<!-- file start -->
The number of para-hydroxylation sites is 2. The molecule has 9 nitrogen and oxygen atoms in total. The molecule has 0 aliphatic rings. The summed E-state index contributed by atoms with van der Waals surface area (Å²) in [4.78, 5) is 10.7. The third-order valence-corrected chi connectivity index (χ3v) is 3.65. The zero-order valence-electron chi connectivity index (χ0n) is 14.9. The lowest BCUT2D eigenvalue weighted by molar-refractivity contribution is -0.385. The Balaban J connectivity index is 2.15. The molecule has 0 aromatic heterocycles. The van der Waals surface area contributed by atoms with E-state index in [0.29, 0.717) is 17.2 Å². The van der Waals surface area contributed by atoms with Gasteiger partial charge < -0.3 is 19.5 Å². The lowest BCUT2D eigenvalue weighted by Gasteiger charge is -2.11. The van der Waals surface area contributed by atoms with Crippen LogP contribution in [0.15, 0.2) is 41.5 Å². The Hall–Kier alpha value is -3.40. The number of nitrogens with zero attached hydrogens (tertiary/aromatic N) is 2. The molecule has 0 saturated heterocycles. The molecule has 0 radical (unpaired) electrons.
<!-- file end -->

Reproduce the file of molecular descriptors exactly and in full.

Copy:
The number of para-hydroxylation sites is 2. The molecule has 9 nitrogen and oxygen atoms in total. The molecule has 0 aliphatic rings. The summed E-state index contributed by atoms with van der Waals surface area (Å²) in [4.78, 5) is 10.7. The third-order valence-corrected chi connectivity index (χ3v) is 3.65. The zero-order valence-electron chi connectivity index (χ0n) is 14.9. The lowest BCUT2D eigenvalue weighted by molar-refractivity contribution is -0.385. The Balaban J connectivity index is 2.15. The molecule has 0 aromatic heterocycles. The van der Waals surface area contributed by atoms with E-state index in [0.29, 0.717) is 17.2 Å². The van der Waals surface area contributed by atoms with Gasteiger partial charge < -0.3 is 19.5 Å². The lowest BCUT2D eigenvalue weighted by Gasteiger charge is -2.11. The van der Waals surface area contributed by atoms with Crippen LogP contribution in [0.15, 0.2) is 41.5 Å². The Hall–Kier alpha value is -3.40. The number of nitrogens with zero attached hydrogens (tertiary/aromatic N) is 2. The molecule has 0 saturated heterocycles. The molecule has 0 radical (unpaired) electrons.